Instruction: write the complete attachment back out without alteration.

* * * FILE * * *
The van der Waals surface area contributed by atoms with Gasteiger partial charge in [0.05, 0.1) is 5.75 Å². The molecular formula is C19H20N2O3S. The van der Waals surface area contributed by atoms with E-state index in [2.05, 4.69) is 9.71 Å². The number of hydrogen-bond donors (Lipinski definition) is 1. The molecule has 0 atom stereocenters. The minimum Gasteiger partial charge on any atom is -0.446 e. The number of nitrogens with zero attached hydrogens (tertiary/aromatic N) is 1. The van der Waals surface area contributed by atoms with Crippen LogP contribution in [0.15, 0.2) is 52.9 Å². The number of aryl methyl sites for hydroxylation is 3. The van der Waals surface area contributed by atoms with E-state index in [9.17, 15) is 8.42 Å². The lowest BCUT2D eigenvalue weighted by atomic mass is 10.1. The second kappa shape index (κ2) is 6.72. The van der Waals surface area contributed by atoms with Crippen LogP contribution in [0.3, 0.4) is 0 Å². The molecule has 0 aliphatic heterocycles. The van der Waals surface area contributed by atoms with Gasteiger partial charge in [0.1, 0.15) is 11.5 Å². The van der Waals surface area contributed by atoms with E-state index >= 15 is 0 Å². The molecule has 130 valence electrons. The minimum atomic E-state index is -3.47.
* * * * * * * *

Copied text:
The van der Waals surface area contributed by atoms with Gasteiger partial charge in [0.05, 0.1) is 5.75 Å². The molecular formula is C19H20N2O3S. The van der Waals surface area contributed by atoms with E-state index in [2.05, 4.69) is 9.71 Å². The number of hydrogen-bond donors (Lipinski definition) is 1. The molecule has 0 atom stereocenters. The minimum Gasteiger partial charge on any atom is -0.446 e. The number of nitrogens with zero attached hydrogens (tertiary/aromatic N) is 1. The van der Waals surface area contributed by atoms with Crippen LogP contribution in [0.15, 0.2) is 52.9 Å². The number of aryl methyl sites for hydroxylation is 3. The van der Waals surface area contributed by atoms with E-state index in [9.17, 15) is 8.42 Å². The lowest BCUT2D eigenvalue weighted by atomic mass is 10.1. The second kappa shape index (κ2) is 6.72. The van der Waals surface area contributed by atoms with Crippen LogP contribution in [0.3, 0.4) is 0 Å². The molecule has 0 aliphatic heterocycles. The van der Waals surface area contributed by atoms with Gasteiger partial charge in [0.1, 0.15) is 11.5 Å². The van der Waals surface area contributed by atoms with E-state index >= 15 is 0 Å². The molecule has 130 valence electrons. The minimum atomic E-state index is -3.47.